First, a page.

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The Rare Books Room at Central Library

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Birth of the Rare Books Room at Central Library

The first Rare Books room opened on October 3, 1993, when Central Library reopened after the two devastating fires of 1986. After the fires, the entire book collection at Central was handled several times for various types of processing. The number of books in the Rare Books collection grew tremendously and were all processed for the 1993 re-opening of Central Library.

Major subject areas in Rare Books include the history of California, the history of Mexico, the art and history of the book, natural history (particularly ornithology), architecture, costume and dress and voyages and travels.  A collection of ornithology books was purchased with Save the Books money that was raised after the fires.

Special collections include Cookbooks and Ephemera (including the Paul Fritzche Collection of Culinary Literature), the Restaurant Menu collection, the Casey Fashion Plates, the Lummis Autograph Collection, Travel Posters, Japanese prints, California prints, the Gladys English Collection of American Children’s Books, the Behymer Opera Collection, the Tom Owen Collection of Bookplate Art, the George B. Smith Biblioteca Taurina (collection of materials on bullfighting), and LAPL archives.

The Culinary collection is considered to be one of the largest in the United States, and the collection of 1,700 books on bullfighting is believed to be the largest in the U.S. In early 19th century Los Angeles there were bullfights, and by 1849 there was a permanent structure for bullfighting in the Chinatown area.

The number of books housed in Rare Books now totals over 22,000. Many of the items that make up the additional ‘special collections’ can be located via the Visual Collections link or under LAPL Indexes found in the Library Resources tab on the LAPL web site.  These include: the Autograph Collection index, the Casey Fashion Plate Collection Index, the Menu Collection, and much more.

Why do items come to be housed in the Rare Books collection? Some items are transferred because they fit the following criteria: they have become rare over time (pre-1850 items), new gifts that fit in a special collection, something that has become very valuable over time possibly because of world events, the poor condition of a high demand item that has loose parts or is in need of preservation, and books that librarians in subject departments have determined are unique and/or in need a higher level of preservation.

The manner in which the Rare Books Department was formed is revealed in the foreword of the book L.A.Pub.Library Since 1872: a Bicentennial Exhibition Honoring John D. Bruckman, 1928-1979 by previous Collection Manager Romaine Ahlstrohm:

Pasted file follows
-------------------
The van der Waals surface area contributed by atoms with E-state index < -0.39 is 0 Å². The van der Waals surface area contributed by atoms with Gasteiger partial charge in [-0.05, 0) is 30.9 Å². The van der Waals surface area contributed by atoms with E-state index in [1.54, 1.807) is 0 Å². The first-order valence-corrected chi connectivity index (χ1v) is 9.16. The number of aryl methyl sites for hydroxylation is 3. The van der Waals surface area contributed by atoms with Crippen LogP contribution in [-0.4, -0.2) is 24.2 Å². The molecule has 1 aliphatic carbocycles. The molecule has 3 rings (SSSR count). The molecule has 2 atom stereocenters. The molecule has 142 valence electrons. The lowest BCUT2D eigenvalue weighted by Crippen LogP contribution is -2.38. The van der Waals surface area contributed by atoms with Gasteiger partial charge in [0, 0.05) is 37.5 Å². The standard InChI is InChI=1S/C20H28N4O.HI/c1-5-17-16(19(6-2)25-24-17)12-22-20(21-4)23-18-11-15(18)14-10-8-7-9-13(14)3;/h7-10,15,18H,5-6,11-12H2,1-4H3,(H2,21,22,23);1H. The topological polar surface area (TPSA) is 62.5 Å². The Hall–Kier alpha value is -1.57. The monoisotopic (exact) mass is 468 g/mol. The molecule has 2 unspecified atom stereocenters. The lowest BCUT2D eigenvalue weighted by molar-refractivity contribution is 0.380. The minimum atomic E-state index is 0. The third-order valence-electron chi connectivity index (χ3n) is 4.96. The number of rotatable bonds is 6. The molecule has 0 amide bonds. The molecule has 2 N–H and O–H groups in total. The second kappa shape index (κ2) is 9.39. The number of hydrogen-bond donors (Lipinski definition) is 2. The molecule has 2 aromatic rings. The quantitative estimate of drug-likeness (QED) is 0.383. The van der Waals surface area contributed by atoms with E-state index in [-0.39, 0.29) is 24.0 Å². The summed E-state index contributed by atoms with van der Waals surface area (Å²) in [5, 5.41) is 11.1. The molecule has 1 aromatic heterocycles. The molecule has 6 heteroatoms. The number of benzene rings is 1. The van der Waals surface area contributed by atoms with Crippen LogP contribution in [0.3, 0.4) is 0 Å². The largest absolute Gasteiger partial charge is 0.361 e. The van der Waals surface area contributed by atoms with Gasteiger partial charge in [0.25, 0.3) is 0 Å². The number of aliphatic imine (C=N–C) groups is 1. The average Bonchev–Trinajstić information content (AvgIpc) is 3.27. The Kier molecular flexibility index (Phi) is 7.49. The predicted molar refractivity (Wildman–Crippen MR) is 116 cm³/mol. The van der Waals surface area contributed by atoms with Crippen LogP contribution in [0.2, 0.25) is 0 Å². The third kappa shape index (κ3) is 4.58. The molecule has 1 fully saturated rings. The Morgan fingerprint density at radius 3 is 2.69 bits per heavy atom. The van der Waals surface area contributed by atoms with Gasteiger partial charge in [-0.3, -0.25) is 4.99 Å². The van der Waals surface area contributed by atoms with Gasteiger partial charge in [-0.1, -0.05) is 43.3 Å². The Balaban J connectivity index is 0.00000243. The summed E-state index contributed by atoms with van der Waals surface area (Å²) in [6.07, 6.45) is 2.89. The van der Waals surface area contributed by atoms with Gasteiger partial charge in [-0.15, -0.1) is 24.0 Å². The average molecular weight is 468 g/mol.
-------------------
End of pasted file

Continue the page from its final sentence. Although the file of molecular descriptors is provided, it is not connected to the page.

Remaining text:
Since its founding in 1872, the Los Angeles Public Library’s collections have been built by many dedicated librarians whose names are now forgotten. But two names are remembered, with respect and gratitude, for their vision in acquiring and maintaining the rare and special materials. The first is that of Charles Fletcher Lummis, the flamboyant author and enthusiast of the Indian and Spanish Southwest, who was City Librarian from 1905-1910. The most extensive special collection, Californiana, Mexican, and pacific Voyages, was built by him when the books were still rather readily available at a fraction of their present cost. Even before Lummis became City Librarian, while he was the editor of Land of Sunshine (later Out West), the librarians asked his advice before purchasing Venegas’ Noticia de la California (1757) and Costanso’s Diario Historico (1770), to name only two titles to be found on a list of “important books accessioned” in 1903.   

     Over the years, the library has received many valuable gifts from generous donors. Among them are the Shakespeare Fourth Folio, The Dove’s Bible, Joyce’s Ulysses, and the limited edition of Mary Baker Eddy’s Science and Health. Other books, like Sander’s Reichenbachia and Sharpe’s Paradiseidae, were bought for the reference collections. The other name to be remembered is that of John D. Bruckman, Collection Development Manager from 1968 until his death in 1979. He created the Rare Book Vault to bring together the most important rarities: he added books from the stacks which had become rare years after their original purchase; he rebound or otherwise restored the most deteriorated and deserving items; and he bought important books to fill the gaps in the California collection. As a result of his efforts, the library now holds nearly all titles listed in the important California bibliography The Zamorano Eighty, and many titles in Cowan’s indispensable Bibliography of the History of California.  Bruckman did not live to see one of his dreams realized: a Rare Book Room, with adjacent stacks, and proper climate controls, where these treasures could  be safely stored, exhibited, and used by the people of Los Angeles to whom they ultimately belong.

We are very pleased to re-open the Rare Books Room to the public and return the space for its intended purpose.

Special Collections beyond the Rare Books Room

Special collections are not limited to the Rare Books room and are found throughout Central Library in various subject departments. Two of the largest special collections are our Photo Collection and our Map Collection, both of which are housed in the History Department of Central Library. In addition, there are special holdings in our branches system-wide, most notably the Hollywood Poster Collection at the Goldwyn Branch.

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